About my life in Armenia, about being a mom and an activist, working for women's rights.
The challenges and benefits of raising a family in a post-soviet republic.
Finding a place, my place and calling it HOME.


O Canada

22 years ago, i came to Canada, more specifically Montreal. Leaving war-torn Beirut behind them, my parents wanted to give us, my brothers and me, a safe haven.
This city means so much to me; back then, it meant rehabilitation, building confidence, healing and dreaming of a better life. I was a traumatized teenager when we first arrived to the Mirabel airport. The city looked so big, i was lost. Then, with it's peaceful surroundings, challenging educational opportunities and human approach, Montreal won my heart. I liked the place so much and interacting with different people from diverse backgrounds expanded my horizons. I appreciated the simple things that this country had to offer to an immigrant like me who all her life lived in a war-torn country with a dream of a better world. I remember the first time i visited the local public library in my area; spending hours touching the books all available for me for free, sitting endlessly in front of the archives, reading for hours and coming back twice sometime three times a week just to spend time there and devore hysterically almost every single book on my hands.

I remember the CEGEP, college where i completely found myself immersed in the Quebecois society; learning the accent, the ways, the culture and building so many friendships with different groups: the haitians, the latin-americans, the straights and the gays, the artists, the writers...i learned how different people coming from diverse cultures and backgrounds as well as orientations were able to live in peace without oppressing each other.

Since then, life took me to other continents, to other places, to Yerevan specifically where i am now living for the past 10 years. My parents did not understand my move in the beginning; why did i need to go back to a place where there was no peace, where there was no security and no protection? I still don't have the complete answer to this question.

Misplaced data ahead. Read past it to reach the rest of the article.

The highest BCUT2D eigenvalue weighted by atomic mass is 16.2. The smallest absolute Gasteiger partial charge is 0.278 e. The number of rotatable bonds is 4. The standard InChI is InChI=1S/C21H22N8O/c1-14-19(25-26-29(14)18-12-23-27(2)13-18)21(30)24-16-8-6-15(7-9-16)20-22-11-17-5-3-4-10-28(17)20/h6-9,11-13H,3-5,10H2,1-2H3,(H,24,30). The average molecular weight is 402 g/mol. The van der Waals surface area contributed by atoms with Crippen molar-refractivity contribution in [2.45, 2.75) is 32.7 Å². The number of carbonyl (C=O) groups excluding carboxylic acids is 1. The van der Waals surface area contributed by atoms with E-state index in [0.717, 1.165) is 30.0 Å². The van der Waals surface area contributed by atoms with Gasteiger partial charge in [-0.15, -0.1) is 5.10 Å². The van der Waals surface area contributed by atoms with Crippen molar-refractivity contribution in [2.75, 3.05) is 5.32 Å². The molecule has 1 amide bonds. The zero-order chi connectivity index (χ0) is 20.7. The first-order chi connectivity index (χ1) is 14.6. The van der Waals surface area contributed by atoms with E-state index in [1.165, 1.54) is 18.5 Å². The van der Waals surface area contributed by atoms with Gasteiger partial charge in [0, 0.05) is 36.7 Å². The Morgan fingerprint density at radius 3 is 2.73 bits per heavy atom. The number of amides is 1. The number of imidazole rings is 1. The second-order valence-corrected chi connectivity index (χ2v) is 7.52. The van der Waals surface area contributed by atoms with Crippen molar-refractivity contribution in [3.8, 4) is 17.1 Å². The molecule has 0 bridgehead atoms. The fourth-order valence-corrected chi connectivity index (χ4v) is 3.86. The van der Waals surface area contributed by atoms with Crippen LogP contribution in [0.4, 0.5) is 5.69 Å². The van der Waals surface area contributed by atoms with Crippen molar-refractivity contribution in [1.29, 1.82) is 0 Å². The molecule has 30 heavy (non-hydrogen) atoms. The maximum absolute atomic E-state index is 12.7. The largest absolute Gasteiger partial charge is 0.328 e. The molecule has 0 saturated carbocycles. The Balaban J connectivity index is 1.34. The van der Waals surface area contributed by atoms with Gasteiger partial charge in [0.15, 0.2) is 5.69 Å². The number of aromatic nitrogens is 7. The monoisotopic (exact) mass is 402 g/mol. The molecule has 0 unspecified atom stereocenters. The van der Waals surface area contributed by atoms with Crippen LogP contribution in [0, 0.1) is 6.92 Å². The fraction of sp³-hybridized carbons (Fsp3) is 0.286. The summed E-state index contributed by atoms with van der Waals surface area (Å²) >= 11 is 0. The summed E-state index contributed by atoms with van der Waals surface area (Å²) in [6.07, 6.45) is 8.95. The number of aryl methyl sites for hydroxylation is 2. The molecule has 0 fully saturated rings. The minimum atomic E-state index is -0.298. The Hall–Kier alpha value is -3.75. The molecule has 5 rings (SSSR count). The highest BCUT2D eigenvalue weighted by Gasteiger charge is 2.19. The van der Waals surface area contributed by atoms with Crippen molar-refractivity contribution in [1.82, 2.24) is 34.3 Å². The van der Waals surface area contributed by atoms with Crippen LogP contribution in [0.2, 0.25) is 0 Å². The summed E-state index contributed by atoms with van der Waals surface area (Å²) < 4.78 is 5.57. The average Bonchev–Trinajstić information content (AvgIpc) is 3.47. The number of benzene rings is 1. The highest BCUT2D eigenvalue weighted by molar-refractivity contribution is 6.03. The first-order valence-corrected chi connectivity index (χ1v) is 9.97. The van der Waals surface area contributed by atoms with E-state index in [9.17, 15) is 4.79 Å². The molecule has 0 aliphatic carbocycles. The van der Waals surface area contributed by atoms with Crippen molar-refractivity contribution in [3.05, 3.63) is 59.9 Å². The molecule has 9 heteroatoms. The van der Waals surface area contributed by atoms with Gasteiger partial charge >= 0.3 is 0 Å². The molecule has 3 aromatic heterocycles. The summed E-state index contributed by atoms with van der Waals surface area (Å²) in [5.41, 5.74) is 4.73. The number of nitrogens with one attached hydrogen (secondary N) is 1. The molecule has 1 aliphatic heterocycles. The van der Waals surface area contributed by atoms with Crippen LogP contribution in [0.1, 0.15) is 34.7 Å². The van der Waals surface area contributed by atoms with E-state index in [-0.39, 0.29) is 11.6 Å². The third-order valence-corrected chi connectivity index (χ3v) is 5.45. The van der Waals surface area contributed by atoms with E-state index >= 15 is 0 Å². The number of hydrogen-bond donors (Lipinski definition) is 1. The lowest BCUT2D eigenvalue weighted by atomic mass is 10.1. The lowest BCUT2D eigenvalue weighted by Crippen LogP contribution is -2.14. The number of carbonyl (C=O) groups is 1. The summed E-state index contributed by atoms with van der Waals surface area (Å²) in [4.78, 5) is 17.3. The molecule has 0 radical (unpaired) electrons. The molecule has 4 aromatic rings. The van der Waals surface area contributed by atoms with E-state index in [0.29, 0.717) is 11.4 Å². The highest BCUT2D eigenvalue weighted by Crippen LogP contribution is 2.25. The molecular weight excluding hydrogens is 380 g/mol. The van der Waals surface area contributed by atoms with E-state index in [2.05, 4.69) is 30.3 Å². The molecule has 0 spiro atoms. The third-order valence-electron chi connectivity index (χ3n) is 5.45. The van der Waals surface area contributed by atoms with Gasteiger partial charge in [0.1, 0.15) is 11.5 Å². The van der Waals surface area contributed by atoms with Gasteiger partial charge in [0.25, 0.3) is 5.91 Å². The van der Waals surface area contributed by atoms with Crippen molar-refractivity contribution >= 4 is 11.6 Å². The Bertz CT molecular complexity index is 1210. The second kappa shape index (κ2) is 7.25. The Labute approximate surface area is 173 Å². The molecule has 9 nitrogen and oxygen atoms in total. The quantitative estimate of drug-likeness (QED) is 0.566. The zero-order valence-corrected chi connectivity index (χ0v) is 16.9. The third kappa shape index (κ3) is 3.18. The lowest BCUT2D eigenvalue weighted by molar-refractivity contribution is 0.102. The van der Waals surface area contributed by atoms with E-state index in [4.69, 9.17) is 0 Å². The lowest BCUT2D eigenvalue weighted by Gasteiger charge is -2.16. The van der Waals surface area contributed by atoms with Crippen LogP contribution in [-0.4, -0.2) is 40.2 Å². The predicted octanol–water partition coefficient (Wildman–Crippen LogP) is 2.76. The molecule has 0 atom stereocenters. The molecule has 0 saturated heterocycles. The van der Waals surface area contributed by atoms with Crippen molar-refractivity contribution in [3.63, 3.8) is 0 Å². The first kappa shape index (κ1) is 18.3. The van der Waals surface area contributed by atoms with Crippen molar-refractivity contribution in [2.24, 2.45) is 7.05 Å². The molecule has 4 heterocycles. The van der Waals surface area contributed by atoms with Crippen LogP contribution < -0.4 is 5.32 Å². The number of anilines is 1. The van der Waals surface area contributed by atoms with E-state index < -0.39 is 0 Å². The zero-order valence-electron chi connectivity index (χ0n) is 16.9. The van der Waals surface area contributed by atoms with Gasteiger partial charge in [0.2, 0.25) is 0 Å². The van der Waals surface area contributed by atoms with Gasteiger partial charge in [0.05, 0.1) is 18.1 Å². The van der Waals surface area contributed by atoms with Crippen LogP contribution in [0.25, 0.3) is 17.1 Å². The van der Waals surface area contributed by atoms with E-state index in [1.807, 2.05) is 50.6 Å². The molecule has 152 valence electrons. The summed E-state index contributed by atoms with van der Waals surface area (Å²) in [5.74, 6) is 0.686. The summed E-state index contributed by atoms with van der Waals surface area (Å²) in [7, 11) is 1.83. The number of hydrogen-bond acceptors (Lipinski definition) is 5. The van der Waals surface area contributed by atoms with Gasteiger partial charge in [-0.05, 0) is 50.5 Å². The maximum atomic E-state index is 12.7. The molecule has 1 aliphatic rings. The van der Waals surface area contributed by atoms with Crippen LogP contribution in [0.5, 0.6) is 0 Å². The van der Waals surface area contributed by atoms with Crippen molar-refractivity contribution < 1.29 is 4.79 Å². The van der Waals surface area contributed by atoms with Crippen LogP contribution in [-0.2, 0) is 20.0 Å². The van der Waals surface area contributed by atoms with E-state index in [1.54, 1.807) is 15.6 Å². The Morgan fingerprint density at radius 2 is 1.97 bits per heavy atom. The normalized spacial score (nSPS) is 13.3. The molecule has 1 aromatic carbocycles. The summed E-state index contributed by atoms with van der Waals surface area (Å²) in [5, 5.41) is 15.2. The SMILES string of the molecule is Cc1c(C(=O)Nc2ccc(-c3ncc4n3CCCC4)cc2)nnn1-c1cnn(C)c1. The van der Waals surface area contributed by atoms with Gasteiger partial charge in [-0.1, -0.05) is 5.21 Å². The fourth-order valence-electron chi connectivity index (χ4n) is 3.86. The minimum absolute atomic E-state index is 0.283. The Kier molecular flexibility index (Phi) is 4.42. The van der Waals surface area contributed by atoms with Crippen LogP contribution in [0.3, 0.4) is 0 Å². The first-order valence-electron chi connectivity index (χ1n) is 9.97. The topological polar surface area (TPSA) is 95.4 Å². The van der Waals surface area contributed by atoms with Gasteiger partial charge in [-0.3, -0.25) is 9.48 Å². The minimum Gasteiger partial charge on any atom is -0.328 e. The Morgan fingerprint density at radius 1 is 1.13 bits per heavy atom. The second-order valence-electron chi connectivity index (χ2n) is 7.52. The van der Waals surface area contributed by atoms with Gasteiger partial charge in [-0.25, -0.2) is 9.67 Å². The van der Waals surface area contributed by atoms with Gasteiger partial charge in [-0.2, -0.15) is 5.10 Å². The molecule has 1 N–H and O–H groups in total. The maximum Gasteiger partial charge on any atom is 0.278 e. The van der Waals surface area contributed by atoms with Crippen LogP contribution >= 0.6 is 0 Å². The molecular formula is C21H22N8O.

So i am back here, for a while. I want to spend some time with my parents, my family, my grand-mother who is starting to forget things hoping that she still remembers me.
I want to take some time for myself. I want for a short time not to think of all the problems in the world and around me.
I want to take a break from Armenia.

I am also off Facebook, my on-line life for the next 3 weeks will only be on this blog.

For 3 weeks, i want to stop thinking about all the things that are going bad in Armenia. I want to stop reading all the negative and agressive thoughts related to the Armenian society.

Even i need to rest sometimes.

This is not a time of doubt and depression, it's more a time to gather back all my energy, to see things from the outside, to find what is really important in my life.

It is also a time to appreciate my parents, as they are getting old, i feel that i am not spending as much time with them as i wanted to.

My two boys are accompanying me in this journey. Yeprad and Vayk are also appreciating this short change; seeing their grand-parents, playing with cousins and having everyone's attention on them, is so comforting to watch.

I don't have any plans, rights now, my plan is not to have one.

Some people won't understand this, others may gossip about it. But what matters for me right now is to be lost in the crowd, to write and to reflect, to let go of all the negativity built up in me these past months.

1 comment:

  1. I agree, Lara jan, that things can get a bit intense in Armenia and sometimes you just need a break. I am also realizing that things can seem to be much worse on Facebook, in particular, and on the Internet, in general. It's good to take a break from our online personas too sometimes :-) Have a good vacation, jan...